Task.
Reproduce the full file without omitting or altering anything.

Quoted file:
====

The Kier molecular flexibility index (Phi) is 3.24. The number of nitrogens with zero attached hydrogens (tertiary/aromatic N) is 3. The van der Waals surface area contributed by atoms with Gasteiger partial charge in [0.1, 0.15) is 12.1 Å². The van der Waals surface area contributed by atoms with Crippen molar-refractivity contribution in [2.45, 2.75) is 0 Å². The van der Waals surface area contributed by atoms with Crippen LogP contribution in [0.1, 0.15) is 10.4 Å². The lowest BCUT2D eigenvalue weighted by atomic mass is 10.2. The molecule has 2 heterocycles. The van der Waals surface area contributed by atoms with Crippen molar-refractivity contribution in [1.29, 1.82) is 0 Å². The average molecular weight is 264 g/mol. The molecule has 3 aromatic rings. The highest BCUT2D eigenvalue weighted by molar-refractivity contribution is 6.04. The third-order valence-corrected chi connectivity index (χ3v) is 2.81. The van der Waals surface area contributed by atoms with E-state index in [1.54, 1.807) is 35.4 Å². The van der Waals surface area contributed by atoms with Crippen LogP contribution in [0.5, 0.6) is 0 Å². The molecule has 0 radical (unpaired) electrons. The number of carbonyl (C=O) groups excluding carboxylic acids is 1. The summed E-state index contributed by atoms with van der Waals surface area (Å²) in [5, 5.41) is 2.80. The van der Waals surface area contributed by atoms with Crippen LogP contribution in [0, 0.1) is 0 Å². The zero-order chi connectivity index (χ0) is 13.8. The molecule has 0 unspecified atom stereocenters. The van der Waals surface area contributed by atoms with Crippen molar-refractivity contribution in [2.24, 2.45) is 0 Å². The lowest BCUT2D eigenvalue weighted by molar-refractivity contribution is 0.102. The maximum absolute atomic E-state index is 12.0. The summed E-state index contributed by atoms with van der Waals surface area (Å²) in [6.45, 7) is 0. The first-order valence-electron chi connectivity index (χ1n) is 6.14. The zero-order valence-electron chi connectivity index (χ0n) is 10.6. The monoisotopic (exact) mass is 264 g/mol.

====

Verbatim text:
The Kier molecular flexibility index (Phi) is 3.24. The number of nitrogens with zero attached hydrogens (tertiary/aromatic N) is 3. The van der Waals surface area contributed by atoms with Gasteiger partial charge in [0.1, 0.15) is 12.1 Å². The van der Waals surface area contributed by atoms with Crippen molar-refractivity contribution in [2.45, 2.75) is 0 Å². The van der Waals surface area contributed by atoms with Crippen LogP contribution in [0.1, 0.15) is 10.4 Å². The lowest BCUT2D eigenvalue weighted by atomic mass is 10.2. The molecule has 2 heterocycles. The van der Waals surface area contributed by atoms with Crippen molar-refractivity contribution in [1.29, 1.82) is 0 Å². The average molecular weight is 264 g/mol. The molecule has 3 aromatic rings. The highest BCUT2D eigenvalue weighted by molar-refractivity contribution is 6.04. The third-order valence-corrected chi connectivity index (χ3v) is 2.81. The van der Waals surface area contributed by atoms with E-state index in [1.54, 1.807) is 35.4 Å². The van der Waals surface area contributed by atoms with Crippen LogP contribution in [0.5, 0.6) is 0 Å². The molecule has 0 radical (unpaired) electrons. The number of carbonyl (C=O) groups excluding carboxylic acids is 1. The summed E-state index contributed by atoms with van der Waals surface area (Å²) in [5, 5.41) is 2.80. The van der Waals surface area contributed by atoms with Crippen LogP contribution in [0, 0.1) is 0 Å². The zero-order chi connectivity index (χ0) is 13.8. The molecule has 0 unspecified atom stereocenters. The van der Waals surface area contributed by atoms with Crippen molar-refractivity contribution in [2.24, 2.45) is 0 Å². The lowest BCUT2D eigenvalue weighted by molar-refractivity contribution is 0.102. The maximum absolute atomic E-state index is 12.0. The summed E-state index contributed by atoms with van der Waals surface area (Å²) in [6.45, 7) is 0. The first-order valence-electron chi connectivity index (χ1n) is 6.14. The zero-order valence-electron chi connectivity index (χ0n) is 10.6. The monoisotopic (exact) mass is 264 g/mol.